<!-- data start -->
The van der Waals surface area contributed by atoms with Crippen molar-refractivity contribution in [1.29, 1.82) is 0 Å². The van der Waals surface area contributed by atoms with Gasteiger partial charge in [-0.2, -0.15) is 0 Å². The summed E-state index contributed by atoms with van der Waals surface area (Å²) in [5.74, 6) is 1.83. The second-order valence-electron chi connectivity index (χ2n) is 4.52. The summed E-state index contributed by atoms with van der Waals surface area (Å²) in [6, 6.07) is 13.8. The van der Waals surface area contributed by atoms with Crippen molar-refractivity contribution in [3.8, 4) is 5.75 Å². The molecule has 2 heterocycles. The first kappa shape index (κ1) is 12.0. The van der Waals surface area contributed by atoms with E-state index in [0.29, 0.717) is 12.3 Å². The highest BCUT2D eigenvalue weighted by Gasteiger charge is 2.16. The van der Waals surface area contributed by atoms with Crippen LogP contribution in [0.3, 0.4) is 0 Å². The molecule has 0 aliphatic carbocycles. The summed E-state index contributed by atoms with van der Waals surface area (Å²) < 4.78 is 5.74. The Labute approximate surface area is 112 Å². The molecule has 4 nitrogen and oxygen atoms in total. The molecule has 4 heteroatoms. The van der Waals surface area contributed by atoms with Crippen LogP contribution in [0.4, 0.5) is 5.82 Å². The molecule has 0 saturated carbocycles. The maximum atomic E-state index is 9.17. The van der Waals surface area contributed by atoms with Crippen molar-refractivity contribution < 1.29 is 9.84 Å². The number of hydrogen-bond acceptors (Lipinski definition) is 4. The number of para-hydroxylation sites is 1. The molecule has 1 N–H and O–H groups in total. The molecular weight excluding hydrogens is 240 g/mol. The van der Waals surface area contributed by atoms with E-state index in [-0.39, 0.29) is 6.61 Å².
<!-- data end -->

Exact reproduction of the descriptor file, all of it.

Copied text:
The van der Waals surface area contributed by atoms with Crippen molar-refractivity contribution in [1.29, 1.82) is 0 Å². The van der Waals surface area contributed by atoms with Gasteiger partial charge in [-0.2, -0.15) is 0 Å². The summed E-state index contributed by atoms with van der Waals surface area (Å²) in [5.74, 6) is 1.83. The second-order valence-electron chi connectivity index (χ2n) is 4.52. The summed E-state index contributed by atoms with van der Waals surface area (Å²) in [6, 6.07) is 13.8. The van der Waals surface area contributed by atoms with Crippen molar-refractivity contribution in [3.8, 4) is 5.75 Å². The molecule has 2 heterocycles. The first kappa shape index (κ1) is 12.0. The van der Waals surface area contributed by atoms with E-state index in [0.29, 0.717) is 12.3 Å². The highest BCUT2D eigenvalue weighted by Gasteiger charge is 2.16. The van der Waals surface area contributed by atoms with Crippen LogP contribution in [0.3, 0.4) is 0 Å². The molecule has 0 aliphatic carbocycles. The summed E-state index contributed by atoms with van der Waals surface area (Å²) < 4.78 is 5.74. The Labute approximate surface area is 112 Å². The molecule has 4 nitrogen and oxygen atoms in total. The molecule has 4 heteroatoms. The van der Waals surface area contributed by atoms with Crippen LogP contribution in [0.4, 0.5) is 5.82 Å². The molecule has 0 saturated carbocycles. The maximum atomic E-state index is 9.17. The van der Waals surface area contributed by atoms with Crippen molar-refractivity contribution < 1.29 is 9.84 Å². The number of hydrogen-bond acceptors (Lipinski definition) is 4. The number of para-hydroxylation sites is 1. The molecule has 1 N–H and O–H groups in total. The molecular weight excluding hydrogens is 240 g/mol. The van der Waals surface area contributed by atoms with E-state index in [-0.39, 0.29) is 6.61 Å².